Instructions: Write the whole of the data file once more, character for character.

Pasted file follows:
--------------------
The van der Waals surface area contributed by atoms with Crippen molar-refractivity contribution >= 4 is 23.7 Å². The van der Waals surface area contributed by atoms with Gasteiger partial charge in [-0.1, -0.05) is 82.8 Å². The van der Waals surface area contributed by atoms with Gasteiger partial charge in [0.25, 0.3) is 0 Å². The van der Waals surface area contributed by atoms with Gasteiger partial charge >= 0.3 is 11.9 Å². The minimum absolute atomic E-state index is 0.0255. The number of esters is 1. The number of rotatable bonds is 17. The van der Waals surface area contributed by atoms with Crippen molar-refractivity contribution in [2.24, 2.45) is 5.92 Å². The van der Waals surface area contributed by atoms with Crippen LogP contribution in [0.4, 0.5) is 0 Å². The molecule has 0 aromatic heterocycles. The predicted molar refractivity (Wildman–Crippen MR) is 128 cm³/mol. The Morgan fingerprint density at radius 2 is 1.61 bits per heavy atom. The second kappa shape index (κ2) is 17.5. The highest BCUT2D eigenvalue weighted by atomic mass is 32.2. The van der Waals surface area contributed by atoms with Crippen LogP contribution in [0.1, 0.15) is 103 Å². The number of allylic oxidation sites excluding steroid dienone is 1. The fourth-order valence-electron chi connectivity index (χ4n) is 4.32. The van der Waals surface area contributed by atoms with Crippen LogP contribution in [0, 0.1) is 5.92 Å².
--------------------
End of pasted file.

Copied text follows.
The van der Waals surface area contributed by atoms with Crippen molar-refractivity contribution >= 4 is 23.7 Å². The van der Waals surface area contributed by atoms with Gasteiger partial charge in [-0.1, -0.05) is 82.8 Å². The van der Waals surface area contributed by atoms with Gasteiger partial charge in [0.25, 0.3) is 0 Å². The van der Waals surface area contributed by atoms with Gasteiger partial charge >= 0.3 is 11.9 Å². The minimum absolute atomic E-state index is 0.0255. The number of esters is 1. The number of rotatable bonds is 17. The van der Waals surface area contributed by atoms with Crippen molar-refractivity contribution in [2.24, 2.45) is 5.92 Å². The van der Waals surface area contributed by atoms with Crippen LogP contribution in [0.4, 0.5) is 0 Å². The molecule has 0 aromatic heterocycles. The predicted molar refractivity (Wildman–Crippen MR) is 128 cm³/mol. The Morgan fingerprint density at radius 2 is 1.61 bits per heavy atom. The second kappa shape index (κ2) is 17.5. The highest BCUT2D eigenvalue weighted by atomic mass is 32.2. The van der Waals surface area contributed by atoms with Crippen LogP contribution in [0.1, 0.15) is 103 Å². The number of allylic oxidation sites excluding steroid dienone is 1. The fourth-order valence-electron chi connectivity index (χ4n) is 4.32. The van der Waals surface area contributed by atoms with Crippen LogP contribution in [0, 0.1) is 5.92 Å².